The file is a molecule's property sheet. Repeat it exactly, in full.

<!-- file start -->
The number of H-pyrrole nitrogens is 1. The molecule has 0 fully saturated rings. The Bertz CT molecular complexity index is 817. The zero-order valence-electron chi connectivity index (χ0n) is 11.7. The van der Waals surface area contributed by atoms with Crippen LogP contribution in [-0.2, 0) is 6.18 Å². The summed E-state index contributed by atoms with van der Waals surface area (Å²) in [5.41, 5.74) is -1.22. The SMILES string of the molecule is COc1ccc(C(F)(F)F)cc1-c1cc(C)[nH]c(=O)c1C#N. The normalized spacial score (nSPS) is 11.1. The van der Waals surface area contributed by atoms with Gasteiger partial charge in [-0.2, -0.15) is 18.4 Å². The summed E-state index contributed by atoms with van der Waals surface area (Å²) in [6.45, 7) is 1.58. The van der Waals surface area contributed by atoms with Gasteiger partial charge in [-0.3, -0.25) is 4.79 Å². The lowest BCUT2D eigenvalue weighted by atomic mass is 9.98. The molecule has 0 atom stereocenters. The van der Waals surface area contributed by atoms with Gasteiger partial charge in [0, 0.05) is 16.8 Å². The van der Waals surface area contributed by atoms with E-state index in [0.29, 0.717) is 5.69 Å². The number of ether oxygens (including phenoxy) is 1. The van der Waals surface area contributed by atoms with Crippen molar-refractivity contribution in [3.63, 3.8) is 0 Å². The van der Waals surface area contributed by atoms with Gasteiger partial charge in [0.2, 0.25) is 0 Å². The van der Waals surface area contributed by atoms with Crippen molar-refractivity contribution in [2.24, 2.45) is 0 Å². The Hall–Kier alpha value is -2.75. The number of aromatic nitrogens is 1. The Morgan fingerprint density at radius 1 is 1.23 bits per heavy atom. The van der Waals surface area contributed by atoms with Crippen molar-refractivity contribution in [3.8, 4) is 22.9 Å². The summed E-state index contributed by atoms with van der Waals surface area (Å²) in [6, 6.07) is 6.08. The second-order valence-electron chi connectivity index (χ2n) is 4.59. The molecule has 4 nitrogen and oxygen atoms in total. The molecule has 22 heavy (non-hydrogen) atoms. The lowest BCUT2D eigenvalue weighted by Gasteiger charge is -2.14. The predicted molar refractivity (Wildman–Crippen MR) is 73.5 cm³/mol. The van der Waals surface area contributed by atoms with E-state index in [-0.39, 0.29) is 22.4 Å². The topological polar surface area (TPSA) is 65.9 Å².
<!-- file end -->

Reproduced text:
The number of H-pyrrole nitrogens is 1. The molecule has 0 fully saturated rings. The Bertz CT molecular complexity index is 817. The zero-order valence-electron chi connectivity index (χ0n) is 11.7. The van der Waals surface area contributed by atoms with Crippen LogP contribution in [-0.2, 0) is 6.18 Å². The summed E-state index contributed by atoms with van der Waals surface area (Å²) in [5.41, 5.74) is -1.22. The SMILES string of the molecule is COc1ccc(C(F)(F)F)cc1-c1cc(C)[nH]c(=O)c1C#N. The normalized spacial score (nSPS) is 11.1. The van der Waals surface area contributed by atoms with Gasteiger partial charge in [-0.2, -0.15) is 18.4 Å². The summed E-state index contributed by atoms with van der Waals surface area (Å²) in [6.45, 7) is 1.58. The van der Waals surface area contributed by atoms with Gasteiger partial charge in [-0.3, -0.25) is 4.79 Å². The lowest BCUT2D eigenvalue weighted by atomic mass is 9.98. The molecule has 0 atom stereocenters. The van der Waals surface area contributed by atoms with Gasteiger partial charge in [0, 0.05) is 16.8 Å². The van der Waals surface area contributed by atoms with E-state index in [0.29, 0.717) is 5.69 Å². The number of ether oxygens (including phenoxy) is 1. The van der Waals surface area contributed by atoms with Crippen molar-refractivity contribution in [3.63, 3.8) is 0 Å². The van der Waals surface area contributed by atoms with Gasteiger partial charge in [0.2, 0.25) is 0 Å². The van der Waals surface area contributed by atoms with Crippen molar-refractivity contribution in [2.24, 2.45) is 0 Å². The Hall–Kier alpha value is -2.75. The number of aromatic nitrogens is 1. The Morgan fingerprint density at radius 1 is 1.23 bits per heavy atom. The van der Waals surface area contributed by atoms with Crippen molar-refractivity contribution in [3.8, 4) is 22.9 Å². The summed E-state index contributed by atoms with van der Waals surface area (Å²) in [6, 6.07) is 6.08. The second-order valence-electron chi connectivity index (χ2n) is 4.59. The molecule has 4 nitrogen and oxygen atoms in total. The molecule has 22 heavy (non-hydrogen) atoms. The lowest BCUT2D eigenvalue weighted by Gasteiger charge is -2.14. The predicted molar refractivity (Wildman–Crippen MR) is 73.5 cm³/mol. The van der Waals surface area contributed by atoms with E-state index in [-0.39, 0.29) is 22.4 Å². The topological polar surface area (TPSA) is 65.9 Å².